You always have the option of going it alone or being spontaneous when at a destination, but there are cases where being independent or rebellious can come back to bite you.

Finally, if you are a first-timer abroad, depending upon how attached you are to your life back home, you may want to select a shorter-term study abroad program. Why not try a summer in a foreign city instead of a whole academic year on another continent? Look into the options at your school early and you are more likely to find a program that will work best for you. And who knows, you might become a repeat visitor to a given city or country if you like it very much, or the first experience may lead you to many study abroad experiences in different destinations.

Learning Languages Abroad: Sink or Swim?

Particularly with respect to learning languages, it is common for people to adopt the “sink or swim” approach. My own parents believed in it, throwing me into an international school in Germany at age seven; I didn’t know a word of English and yes, it was not easy at first, but in the end I would not have learned the language as well otherwise. The same happened again to me with Spanish at age eight and French at age ten. Now I am convinced that the most productive way to learn a language is to surround oneself by people who speak it. (Sounds obvious, but I have met countless travelers who still don’t speak a word of Spanish after four months in South America by surrounding themselves with English-speaking friends or classmates…).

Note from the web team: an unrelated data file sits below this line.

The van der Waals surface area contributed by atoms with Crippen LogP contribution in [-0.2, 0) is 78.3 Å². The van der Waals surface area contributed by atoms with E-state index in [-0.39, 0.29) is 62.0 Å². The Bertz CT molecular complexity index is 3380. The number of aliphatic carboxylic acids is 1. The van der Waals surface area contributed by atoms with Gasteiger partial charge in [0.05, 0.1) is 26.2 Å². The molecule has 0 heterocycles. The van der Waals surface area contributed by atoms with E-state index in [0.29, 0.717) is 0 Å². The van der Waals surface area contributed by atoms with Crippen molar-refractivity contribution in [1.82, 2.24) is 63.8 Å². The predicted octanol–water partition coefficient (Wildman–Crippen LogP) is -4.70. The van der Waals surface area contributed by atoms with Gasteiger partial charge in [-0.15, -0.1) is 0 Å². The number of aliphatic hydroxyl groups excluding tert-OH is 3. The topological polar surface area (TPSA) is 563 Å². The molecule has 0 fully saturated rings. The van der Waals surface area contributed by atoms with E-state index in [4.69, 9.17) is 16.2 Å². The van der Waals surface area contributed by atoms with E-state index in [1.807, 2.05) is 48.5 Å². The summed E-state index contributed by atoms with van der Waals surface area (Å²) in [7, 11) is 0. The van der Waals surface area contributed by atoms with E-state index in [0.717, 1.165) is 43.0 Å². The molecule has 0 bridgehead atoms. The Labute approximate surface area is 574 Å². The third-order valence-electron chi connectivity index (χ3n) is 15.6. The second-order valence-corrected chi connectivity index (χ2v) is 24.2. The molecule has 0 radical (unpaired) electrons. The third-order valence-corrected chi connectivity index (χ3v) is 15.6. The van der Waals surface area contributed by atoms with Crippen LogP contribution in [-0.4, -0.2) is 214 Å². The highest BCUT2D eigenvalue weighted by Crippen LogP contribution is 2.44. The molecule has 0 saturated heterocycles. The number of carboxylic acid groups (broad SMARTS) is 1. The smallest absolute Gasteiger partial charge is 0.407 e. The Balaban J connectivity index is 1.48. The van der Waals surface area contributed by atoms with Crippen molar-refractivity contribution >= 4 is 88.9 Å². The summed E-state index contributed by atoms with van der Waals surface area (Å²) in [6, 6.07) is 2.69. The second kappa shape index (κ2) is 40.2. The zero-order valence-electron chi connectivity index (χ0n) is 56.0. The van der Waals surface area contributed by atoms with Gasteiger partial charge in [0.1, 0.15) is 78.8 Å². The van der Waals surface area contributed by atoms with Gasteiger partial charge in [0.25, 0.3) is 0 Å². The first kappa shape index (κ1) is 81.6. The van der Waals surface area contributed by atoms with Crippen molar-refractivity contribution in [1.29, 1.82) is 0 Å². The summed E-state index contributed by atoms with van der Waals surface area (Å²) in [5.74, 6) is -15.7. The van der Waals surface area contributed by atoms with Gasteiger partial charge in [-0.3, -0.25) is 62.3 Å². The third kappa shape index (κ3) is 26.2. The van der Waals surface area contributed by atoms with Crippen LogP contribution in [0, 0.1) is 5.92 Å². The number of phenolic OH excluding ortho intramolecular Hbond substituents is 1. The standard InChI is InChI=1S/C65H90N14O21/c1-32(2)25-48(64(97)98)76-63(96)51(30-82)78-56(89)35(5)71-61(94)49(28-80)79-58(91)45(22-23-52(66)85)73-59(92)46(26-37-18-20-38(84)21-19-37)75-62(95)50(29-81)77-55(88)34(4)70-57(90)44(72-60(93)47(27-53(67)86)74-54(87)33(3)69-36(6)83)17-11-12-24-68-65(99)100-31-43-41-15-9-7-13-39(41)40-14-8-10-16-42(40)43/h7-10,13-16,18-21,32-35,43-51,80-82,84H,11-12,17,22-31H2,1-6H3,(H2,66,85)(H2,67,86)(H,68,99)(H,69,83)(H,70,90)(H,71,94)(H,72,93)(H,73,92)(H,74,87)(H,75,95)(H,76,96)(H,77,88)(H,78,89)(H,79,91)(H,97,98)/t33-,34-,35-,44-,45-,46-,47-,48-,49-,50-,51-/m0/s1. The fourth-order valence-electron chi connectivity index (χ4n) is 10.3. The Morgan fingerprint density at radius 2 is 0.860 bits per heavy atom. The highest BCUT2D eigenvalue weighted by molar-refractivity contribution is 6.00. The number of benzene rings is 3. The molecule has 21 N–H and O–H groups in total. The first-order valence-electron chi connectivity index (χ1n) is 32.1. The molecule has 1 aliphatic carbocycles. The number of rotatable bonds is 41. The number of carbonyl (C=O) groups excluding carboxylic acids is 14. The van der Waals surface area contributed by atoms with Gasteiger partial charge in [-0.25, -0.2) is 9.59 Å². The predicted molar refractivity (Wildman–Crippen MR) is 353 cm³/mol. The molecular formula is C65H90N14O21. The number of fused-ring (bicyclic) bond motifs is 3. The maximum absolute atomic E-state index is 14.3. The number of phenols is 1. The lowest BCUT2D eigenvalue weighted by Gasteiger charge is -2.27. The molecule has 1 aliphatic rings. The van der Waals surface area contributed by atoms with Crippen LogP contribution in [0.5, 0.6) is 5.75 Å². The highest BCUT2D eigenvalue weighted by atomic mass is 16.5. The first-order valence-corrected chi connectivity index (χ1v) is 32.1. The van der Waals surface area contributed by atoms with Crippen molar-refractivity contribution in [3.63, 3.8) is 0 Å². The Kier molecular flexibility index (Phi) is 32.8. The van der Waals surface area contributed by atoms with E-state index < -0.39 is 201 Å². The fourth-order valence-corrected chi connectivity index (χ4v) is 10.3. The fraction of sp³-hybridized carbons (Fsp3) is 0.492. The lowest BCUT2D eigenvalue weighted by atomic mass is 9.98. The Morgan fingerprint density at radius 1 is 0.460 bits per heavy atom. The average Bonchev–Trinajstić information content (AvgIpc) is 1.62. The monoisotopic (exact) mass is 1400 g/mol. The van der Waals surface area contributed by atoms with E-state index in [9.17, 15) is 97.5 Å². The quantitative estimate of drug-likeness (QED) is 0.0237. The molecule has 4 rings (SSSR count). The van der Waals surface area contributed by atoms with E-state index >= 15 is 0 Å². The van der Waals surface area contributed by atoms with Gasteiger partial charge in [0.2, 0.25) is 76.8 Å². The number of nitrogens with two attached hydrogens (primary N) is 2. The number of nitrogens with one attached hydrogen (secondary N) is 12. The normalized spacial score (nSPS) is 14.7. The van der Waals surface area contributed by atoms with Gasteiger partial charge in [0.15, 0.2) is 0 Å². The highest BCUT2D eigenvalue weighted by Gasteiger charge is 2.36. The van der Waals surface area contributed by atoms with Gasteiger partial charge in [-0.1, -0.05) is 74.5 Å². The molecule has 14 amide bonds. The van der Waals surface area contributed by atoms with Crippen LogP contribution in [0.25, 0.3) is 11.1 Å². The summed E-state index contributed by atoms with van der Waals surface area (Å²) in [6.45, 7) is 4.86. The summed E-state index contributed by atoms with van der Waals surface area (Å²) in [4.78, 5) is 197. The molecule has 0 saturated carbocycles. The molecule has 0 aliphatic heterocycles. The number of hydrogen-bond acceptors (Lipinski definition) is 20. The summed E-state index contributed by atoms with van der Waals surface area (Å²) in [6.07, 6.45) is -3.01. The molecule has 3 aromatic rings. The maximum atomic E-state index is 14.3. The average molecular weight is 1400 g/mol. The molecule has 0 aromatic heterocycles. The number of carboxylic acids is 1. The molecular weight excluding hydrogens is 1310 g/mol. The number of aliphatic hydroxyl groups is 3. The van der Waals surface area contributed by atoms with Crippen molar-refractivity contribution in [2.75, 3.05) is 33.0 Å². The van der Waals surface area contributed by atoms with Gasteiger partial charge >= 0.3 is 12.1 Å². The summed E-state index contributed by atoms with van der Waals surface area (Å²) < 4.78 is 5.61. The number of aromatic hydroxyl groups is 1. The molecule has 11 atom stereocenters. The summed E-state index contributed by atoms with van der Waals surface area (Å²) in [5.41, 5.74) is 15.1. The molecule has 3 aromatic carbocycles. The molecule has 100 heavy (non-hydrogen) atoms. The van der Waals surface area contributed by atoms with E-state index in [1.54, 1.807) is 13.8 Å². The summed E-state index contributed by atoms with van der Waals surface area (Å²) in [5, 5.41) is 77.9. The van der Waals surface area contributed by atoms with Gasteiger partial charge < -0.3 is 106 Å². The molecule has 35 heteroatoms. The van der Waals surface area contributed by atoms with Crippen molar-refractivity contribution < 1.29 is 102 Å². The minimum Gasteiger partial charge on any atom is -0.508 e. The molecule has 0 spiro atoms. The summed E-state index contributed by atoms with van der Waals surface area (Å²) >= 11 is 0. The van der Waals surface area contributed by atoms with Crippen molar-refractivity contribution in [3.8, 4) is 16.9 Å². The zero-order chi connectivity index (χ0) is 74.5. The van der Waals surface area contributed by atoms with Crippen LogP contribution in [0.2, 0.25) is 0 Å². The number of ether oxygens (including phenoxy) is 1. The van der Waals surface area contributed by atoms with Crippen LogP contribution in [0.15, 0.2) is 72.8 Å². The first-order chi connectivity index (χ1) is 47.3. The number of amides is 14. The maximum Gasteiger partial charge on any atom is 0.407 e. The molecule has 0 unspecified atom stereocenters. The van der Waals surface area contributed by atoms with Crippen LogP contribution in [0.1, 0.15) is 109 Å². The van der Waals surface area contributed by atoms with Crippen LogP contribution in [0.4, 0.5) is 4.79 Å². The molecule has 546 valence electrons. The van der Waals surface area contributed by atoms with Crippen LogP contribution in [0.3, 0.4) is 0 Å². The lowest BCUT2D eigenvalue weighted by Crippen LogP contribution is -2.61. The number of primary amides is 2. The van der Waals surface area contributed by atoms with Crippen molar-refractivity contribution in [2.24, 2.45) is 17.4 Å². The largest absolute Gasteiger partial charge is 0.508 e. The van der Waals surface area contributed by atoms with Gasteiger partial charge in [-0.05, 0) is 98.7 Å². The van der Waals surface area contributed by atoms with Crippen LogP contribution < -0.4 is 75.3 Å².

In this day and age, there are countless programs that immerse you in local languages and cultures. Home stays can be invaluable, as can living with local students. Choosing to study at a local university instead of an American campus abroad will also undoubtedly help you immerse yourself (although it is very important to note that most universities require more advanced language skills, while a home stay, for example, is almost always open to all).

Again, looking into the different options beforehand will help. Figure out how intensive the programs are, and then ask yourself whether signing a Language Pledge, such as is done at Middlebury College, is what you want. Then, once you are abroad, you can still decide to go that extra step and sign up for those tango or flamenco classes with a local expert. In the end, it is up to you to whether you wish to take the plunge and immerse yourself abroad or choose a course of action which might offer a bit more of the security you might understandably need in more entirely new surroundings.